News Desk, bdnews24.com
Published: 2017-05-06 11:49:24 BdST
More than 2,800 Bangladeshis arrived on European shores from North Africa in the first three months of 2017, compared to only one over the same period in 2016, said the report from the London-based newspaper.
Those rescued in the Mediterranean told aid workers they paid more than $10,000 (nearly Tk 850,000) each to be taken from Dhaka to Dubai or Turkey and onwards to Libya, where powerful smuggling networks arrange hazardous travel to Europe, according to The Independent.
The demographics of asylum seekers in Italy has shifted dramatically since the new routes emerged, said The International Organisation for Migration (IOM).
“The thing that’s really changing is the main nationality of the migrants, and the number coming from Bangladesh,” IOM’s Flavio di Giacomo told The Independent.
“By the end of March last year only one Bangladeshi had arrived in Italy – and this year the number is more than 2,831 for the same period.”
Previously, Syrians fleeing the civil war had made up the largest group of boat migrants to Europe.
Some of the Bangladeshi migrants said their trip to Libya was organised by an “agency” that provided them with a working visa for between $3,000 (Tk 255,000) and $4,000 (Tk 340,000).
“From Bangladesh, they first travelled to Dubai and Turkey, and finally reached Libya by plane,” an IOM spokesperson said.
“At the airport, an ‘employer’ met them and took their documents.”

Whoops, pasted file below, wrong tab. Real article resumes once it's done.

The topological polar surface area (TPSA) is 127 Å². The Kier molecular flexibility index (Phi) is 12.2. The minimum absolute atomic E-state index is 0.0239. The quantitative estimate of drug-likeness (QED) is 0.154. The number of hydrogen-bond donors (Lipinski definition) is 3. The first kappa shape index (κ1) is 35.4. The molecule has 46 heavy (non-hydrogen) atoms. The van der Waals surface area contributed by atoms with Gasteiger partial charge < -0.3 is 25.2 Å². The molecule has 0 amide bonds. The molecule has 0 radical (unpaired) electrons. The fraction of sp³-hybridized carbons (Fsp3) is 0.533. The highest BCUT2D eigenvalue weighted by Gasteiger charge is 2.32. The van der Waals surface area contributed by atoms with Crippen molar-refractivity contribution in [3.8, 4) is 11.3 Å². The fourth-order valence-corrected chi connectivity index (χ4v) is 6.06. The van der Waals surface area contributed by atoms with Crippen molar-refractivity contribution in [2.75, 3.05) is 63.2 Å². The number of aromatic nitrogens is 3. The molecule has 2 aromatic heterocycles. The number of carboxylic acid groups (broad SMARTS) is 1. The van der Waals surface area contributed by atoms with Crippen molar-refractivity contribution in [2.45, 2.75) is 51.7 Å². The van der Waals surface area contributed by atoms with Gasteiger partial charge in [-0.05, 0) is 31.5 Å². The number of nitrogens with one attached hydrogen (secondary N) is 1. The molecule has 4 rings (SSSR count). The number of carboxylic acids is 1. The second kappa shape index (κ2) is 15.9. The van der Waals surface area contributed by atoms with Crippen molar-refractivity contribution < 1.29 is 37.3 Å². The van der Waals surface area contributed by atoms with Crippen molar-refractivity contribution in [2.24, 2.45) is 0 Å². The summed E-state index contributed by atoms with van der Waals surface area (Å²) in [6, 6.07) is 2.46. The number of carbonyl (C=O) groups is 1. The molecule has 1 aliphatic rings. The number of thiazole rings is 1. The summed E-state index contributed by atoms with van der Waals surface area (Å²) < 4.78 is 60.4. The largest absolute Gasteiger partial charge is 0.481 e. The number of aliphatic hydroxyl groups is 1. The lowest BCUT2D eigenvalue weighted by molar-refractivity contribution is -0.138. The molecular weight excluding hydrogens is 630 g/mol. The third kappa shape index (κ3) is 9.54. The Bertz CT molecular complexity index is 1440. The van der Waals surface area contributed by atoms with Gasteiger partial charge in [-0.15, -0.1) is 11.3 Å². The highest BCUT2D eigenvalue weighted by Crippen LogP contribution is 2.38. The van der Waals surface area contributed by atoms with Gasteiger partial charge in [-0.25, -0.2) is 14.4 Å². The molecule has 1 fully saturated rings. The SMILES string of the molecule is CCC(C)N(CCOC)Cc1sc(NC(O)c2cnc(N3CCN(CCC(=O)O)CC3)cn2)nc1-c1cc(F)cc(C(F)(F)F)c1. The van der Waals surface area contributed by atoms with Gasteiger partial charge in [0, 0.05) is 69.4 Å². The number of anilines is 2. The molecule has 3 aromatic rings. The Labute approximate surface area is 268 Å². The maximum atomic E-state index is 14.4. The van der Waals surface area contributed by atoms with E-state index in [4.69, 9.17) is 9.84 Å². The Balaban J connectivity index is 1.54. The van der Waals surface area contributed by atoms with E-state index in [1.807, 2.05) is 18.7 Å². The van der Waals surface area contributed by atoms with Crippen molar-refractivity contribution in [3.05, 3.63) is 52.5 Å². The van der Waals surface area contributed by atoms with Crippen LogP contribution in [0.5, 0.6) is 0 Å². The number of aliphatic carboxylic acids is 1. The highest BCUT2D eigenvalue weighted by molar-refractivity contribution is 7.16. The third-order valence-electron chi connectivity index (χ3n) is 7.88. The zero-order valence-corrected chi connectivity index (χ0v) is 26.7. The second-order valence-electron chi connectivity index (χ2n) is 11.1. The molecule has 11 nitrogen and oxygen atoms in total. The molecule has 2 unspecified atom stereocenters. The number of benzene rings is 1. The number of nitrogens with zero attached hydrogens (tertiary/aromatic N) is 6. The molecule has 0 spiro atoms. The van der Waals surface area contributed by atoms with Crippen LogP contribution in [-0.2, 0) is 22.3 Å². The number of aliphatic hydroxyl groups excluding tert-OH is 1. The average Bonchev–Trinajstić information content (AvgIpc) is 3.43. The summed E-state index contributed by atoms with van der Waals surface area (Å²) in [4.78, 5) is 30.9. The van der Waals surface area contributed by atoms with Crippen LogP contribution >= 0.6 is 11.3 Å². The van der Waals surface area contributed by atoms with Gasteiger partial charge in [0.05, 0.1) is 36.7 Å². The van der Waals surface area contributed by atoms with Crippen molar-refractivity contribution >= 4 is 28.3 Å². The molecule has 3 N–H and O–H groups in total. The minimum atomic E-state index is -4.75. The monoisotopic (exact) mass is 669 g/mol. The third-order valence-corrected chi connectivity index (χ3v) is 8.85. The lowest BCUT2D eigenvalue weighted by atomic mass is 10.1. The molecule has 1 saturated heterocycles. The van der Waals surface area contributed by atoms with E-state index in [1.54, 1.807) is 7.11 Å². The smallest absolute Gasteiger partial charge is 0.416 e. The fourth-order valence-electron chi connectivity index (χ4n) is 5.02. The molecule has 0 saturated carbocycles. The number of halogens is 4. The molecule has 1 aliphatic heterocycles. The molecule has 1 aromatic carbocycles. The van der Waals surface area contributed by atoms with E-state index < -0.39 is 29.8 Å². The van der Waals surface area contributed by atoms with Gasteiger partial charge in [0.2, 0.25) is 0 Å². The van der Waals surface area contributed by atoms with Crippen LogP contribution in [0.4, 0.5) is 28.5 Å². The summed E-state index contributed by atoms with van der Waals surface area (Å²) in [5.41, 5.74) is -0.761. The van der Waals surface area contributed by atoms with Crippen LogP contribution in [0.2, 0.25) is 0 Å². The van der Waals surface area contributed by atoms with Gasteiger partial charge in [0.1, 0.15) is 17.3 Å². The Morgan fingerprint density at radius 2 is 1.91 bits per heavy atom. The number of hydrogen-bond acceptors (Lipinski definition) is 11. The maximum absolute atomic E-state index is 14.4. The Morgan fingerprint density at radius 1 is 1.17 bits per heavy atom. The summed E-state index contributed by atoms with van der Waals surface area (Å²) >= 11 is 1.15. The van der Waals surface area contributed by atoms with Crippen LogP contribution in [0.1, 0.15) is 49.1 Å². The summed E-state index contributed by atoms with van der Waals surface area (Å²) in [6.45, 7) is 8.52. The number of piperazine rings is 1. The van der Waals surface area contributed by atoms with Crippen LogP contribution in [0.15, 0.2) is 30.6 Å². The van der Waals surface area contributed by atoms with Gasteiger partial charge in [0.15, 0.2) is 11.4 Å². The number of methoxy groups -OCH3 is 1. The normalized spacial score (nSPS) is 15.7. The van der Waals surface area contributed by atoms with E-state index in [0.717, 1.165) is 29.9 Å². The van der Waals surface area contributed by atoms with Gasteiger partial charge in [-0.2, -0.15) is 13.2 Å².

Some of the Bangladeshis lived in Libya for up to four years, while others were only there for a few months before attempting the journey to Europe, said the report.
With a record of almost 1,100 people drowning, suffocating or dying of hypothermia on overcrowded boats so far this year, the North Africa to Italy crossing is considered the deadliest sea passage in the world.
Human Rights Watch (HRW) Senior Libya Researcher Hanan Salah said Libya had been a destination for Bangladeshi migrants seeking work before the outbreak of the civil war in 2011.
Following the British-backed removal of Muammar Gaddafi, the country has seen countless armed factions, including IS, wage war for territory. The resulting lawlessness has allowed smugglers to work unchecked along the coast.
“Unscrupulous recruitment agents” covered the route from Dubai to Dhaka, said HRW Gulf Researcher Nicholas McGeehan.
“South Asian states are all too happy to get people off their hands if there are remittances going back,” he added. “The scale of corruption of officials being involved in recruitment is huge.”
Bangladeshis working in North Africa or the Gulf often receive worse pay and treatment than migrants from richer countries.
Senior Researcher Dr Gareth Price said Rohingya Muslims from Burma were also fleeing Bangladesh.
Jamaat-e-Islami Islamist party members have also sought asylum abroad, claiming political persecution.
A controversial agreement struck between the EU and Turkey last year has reduced comparatively shorter and safer crossings over the Aegean Sea to a trickle, leaving Libya the main launching point for refugee boats.
Italy signed a deal with the fragile Government of National Accord (GNA) in Tripoli in February that promised training, equipment and money to fight smugglers – an agreement initially endorsed by EU states.
But moves to support Libyan detention camps have been criticised by humanitarian groups and the UN, which warned that refugees suffer arbitrary detention, rape and torture, and that pushing them back into a warzone could violate international law.